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Results 1 - 6 of 6.


Music - 26.04.2019
Music and mindful music listening may improve stroke recovery
Music and mindful music listening may help people who have suffered strokes recover their impaired cognitive abilities more effectively, new research suggests. In a new paper published in the International Journal of Stroke, researchers and clinicians from the Universities of Glasgow, Edinburgh, and East Anglia and NHS Greater Glasgow & Clyde report on the outcomes of a study which aimed to investigate the effects of combining music listening and mindfulness techniques on recovery after a stroke.

Environment - Music - 05.04.2019
Music consumption has unintended economic and environmental costs
Music consumption has unintended economic and environmental costs, according to new research published today (Monday 8 April 2019) in the run-up to worldwide Record Store Day. The price consumers have been willing to pay for listening to recorded music has never been lower, while the environmental impact of listening to music has never been higher, researchers have found.

Music - 23.01.2019
Famous freak wave recreated in lab mirrors Hokusai’s ’Great Wave’
A team of researchers based at the Universities of Oxford and Edinburgh have recreated for the first time the famous Draupner freak wave measured in the North Sea in 1995. The Draupner wave was one of the first confirmed observations of a freak wave in the ocean; it was observed on the 1st of January 1995 in the North Sea by measurements made on the Draupner Oil Platform.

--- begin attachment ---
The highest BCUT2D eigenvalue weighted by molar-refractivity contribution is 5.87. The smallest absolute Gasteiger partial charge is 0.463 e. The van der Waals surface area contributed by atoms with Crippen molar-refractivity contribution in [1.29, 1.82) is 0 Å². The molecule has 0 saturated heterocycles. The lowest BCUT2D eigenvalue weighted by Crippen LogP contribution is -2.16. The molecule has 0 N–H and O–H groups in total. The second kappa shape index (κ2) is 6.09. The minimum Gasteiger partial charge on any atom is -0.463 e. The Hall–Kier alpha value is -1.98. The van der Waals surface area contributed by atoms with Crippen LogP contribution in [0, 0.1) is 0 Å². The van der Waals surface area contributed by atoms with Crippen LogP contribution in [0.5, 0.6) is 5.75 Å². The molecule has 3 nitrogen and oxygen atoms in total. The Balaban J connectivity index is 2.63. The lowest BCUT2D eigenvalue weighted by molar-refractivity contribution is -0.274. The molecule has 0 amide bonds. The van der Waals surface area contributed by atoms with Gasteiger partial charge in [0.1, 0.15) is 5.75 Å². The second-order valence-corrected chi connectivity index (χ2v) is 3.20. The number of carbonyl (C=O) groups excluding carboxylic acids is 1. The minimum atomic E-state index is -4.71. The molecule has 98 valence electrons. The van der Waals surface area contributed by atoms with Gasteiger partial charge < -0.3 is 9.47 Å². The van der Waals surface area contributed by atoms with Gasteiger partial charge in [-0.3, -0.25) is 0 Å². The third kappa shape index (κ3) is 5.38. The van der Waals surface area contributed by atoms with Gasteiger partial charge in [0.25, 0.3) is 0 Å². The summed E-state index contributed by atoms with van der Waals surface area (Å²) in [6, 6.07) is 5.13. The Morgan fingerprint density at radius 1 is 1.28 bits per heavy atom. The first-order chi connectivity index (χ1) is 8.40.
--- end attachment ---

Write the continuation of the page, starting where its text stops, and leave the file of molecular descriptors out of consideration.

Music - Life Sciences - 13.11.2018
Resonant mechanism discovery could inspire ultra-thin acoustic absorbers
Resonant mechanism discovery could inspire ultra-thin acoustic absorbers
New research led by academics at the University of Bristol has discovered that the scales on moth wings vibrate and can absorb the sound frequencies used by bats for echolocation (biological sonar). The finding could help researchers develop bioinspired thin and lightweight resonant sound absorbers.

Music - 15.10.2018
Lift off for world-first ultrasound levitation that bends around barriers
Lift off for world-first ultrasound levitation that bends around barriers
Researchers at the University of Sussex have become the first in the world to develop technology which can bend sound waves around an obstacle and levitate an object above it. SoundBender, developed by Professor Sriram Subramanian, Dr Gianluca Memoli and Dr Diego Martinez Plasencia at the University of Sussex, is an interface capable of producing dynamic self-bending beams that enable both levitation of small objects and tactile feedback around an obstacle.

Life Sciences - Music - 07.09.2018
Beatboxers' and guitarists' brains react differently to hearing music
Beatboxers’ and guitarists’ brains react differently to hearing music
The brains of professional beatboxers and guitarists respond to music differently when compared to each other and non-musicians, finds a new UCL-led study. The study, published in Cerebral Cortex and funded by Wellcome, sheds light on how learning and making music can affect mental processes. The researchers found that the area of the brain that controls mouth movements was particularly active when beatboxers listened to a previously unheard beatboxing track, while the 'hand area' of the guitarists' brains showed heightened activity when they listened to guitar playing.